It’s no coincidence we refer to musicians as artists: They transfer what’s in their heads into ours through a language we call music. If we are accepting of what we receive a connection is made—one that can last a lifetime.
The preservation and reproduction of that music is the job of the scribe: an unbiased intermediary between the artist and the listener.
The tools audio scribes employ are chosen for their neutrality and loyalty to the source.
Audio scribes are engineers in practice but at their core, they strive to be faithful servants receiving art and passing it forward without leaving a footprint or a sound.
Like art curators, our job is to capture, preserve, and present music without blemishes for future generations.
If we do our job well we’ll never be remembered.
It’s the music that matters.
Moving from extreme to practical
When we first envision a new audio design we start with the extreme and move to the practical. The extreme edges help define what a product or concept could be and the practical enables it to become reality.
Imagine for a moment we want to build the world’s shortest path preamplifier—that we believe the fewer the parts, the less damage to the sound.
A single amplification device like a transistor or tube is an amplifier. Add power and a handful of resistors and small input signals become big ones. If the combination of passive parts surrounding this single amplifying device are in proper proportions to each other the resulting output signal can be full range and low distortion. What more would anyone ask for?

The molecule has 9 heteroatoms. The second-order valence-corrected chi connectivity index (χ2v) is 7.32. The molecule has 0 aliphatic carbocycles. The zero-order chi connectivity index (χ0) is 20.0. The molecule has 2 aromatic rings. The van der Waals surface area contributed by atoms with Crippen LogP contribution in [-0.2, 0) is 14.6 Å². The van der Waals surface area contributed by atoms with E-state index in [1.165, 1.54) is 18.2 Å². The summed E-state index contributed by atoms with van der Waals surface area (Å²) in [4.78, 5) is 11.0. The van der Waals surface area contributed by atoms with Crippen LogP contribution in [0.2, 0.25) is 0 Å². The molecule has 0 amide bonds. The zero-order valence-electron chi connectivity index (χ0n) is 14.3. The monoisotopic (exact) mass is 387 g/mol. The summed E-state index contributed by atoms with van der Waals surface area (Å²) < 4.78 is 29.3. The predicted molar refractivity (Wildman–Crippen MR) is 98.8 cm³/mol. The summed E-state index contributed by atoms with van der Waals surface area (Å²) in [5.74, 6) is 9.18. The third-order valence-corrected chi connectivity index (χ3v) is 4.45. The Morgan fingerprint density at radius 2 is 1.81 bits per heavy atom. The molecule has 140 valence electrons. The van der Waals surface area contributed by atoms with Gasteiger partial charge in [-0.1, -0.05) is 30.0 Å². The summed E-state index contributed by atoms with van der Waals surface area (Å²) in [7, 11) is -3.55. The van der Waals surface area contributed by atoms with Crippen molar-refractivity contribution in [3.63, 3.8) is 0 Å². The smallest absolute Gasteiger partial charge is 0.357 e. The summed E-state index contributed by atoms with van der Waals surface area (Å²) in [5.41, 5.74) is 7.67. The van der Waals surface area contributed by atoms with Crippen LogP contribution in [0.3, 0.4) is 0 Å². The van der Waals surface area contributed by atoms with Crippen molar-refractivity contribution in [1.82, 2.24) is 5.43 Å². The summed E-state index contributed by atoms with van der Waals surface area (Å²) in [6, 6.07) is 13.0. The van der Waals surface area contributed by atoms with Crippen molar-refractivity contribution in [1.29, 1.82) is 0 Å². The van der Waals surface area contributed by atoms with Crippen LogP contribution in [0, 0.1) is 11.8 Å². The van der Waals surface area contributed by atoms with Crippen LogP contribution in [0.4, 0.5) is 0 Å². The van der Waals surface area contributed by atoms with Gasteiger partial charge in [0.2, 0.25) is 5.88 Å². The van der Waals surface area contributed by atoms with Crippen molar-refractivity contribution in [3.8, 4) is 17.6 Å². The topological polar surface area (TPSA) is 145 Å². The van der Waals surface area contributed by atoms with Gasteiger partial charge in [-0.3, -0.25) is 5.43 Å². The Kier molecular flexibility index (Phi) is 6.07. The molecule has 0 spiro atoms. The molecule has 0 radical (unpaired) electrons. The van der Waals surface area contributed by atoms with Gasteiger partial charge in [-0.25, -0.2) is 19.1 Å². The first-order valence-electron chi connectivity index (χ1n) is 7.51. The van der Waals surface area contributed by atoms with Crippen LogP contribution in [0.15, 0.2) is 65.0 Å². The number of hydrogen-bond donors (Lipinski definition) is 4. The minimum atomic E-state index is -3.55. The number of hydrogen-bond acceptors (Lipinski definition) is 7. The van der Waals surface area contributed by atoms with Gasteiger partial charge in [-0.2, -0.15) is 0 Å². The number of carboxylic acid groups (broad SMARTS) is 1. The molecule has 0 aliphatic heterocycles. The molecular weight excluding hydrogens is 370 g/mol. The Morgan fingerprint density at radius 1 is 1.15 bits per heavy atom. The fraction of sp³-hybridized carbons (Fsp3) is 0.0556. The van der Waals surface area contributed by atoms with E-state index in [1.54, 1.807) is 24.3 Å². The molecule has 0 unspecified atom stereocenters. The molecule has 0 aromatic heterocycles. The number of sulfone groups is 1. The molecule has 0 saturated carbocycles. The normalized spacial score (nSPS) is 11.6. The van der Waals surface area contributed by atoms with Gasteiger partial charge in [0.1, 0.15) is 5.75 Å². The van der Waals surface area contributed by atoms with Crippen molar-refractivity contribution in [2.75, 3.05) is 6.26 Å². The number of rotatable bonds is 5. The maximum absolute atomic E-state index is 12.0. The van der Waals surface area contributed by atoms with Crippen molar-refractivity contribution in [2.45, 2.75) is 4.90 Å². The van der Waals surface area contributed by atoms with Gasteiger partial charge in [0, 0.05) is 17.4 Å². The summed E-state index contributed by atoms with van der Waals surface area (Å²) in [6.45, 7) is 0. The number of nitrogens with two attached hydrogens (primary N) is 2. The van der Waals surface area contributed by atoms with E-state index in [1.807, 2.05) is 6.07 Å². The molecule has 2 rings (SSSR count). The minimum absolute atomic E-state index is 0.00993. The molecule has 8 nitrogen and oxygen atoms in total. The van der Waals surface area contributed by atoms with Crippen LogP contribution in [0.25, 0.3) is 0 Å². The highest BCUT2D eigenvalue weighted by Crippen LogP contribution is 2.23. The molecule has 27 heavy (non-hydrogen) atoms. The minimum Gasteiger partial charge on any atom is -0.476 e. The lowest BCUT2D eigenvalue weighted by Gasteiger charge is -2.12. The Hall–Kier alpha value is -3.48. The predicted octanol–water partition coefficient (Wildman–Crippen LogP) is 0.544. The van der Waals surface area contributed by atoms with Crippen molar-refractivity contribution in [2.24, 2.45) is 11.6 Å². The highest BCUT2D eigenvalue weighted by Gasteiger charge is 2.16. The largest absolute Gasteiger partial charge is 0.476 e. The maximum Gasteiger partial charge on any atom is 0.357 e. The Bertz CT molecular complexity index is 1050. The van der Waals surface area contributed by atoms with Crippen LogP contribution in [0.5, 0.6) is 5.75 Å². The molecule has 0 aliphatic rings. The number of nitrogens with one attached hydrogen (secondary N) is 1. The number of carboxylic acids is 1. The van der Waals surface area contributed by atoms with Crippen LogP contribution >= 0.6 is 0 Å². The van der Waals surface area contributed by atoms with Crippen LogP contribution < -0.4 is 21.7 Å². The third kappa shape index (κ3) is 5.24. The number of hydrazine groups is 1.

This is a great starting point for any design. We’ve let our creative juices flow without regards to practical considerations (which almost always stymie creativity). A short path it is, and our research has shown the best device possible for the job. Now, it’s on to the practical.
For any finished stereo product, we have to consider the environment it will be used in. For a preamplifier that means connecting inputs and outputs to the outside world—a world we cannot control. People want to be able to connect any source to the preamp’s inputs and power amplifier’s of their choice to its output. Unfortunately, our naked little circuit isn’t going to be too happy with some sources and amplifiers, so we’ll need to add more parts to compensate for this.
Next, we’ll need to give consumers what they expect in terms of controls: volume, balance and input selection might rise up to the top on this one. More parts are added and if customers demand remote controls…
You see where this is going? For every lofty dream, there needs to be a practical damper if it’s intended to appeal to more than just its designer.
Extreme ideas should never be abandoned—just modified enough to achieve a sensible balance.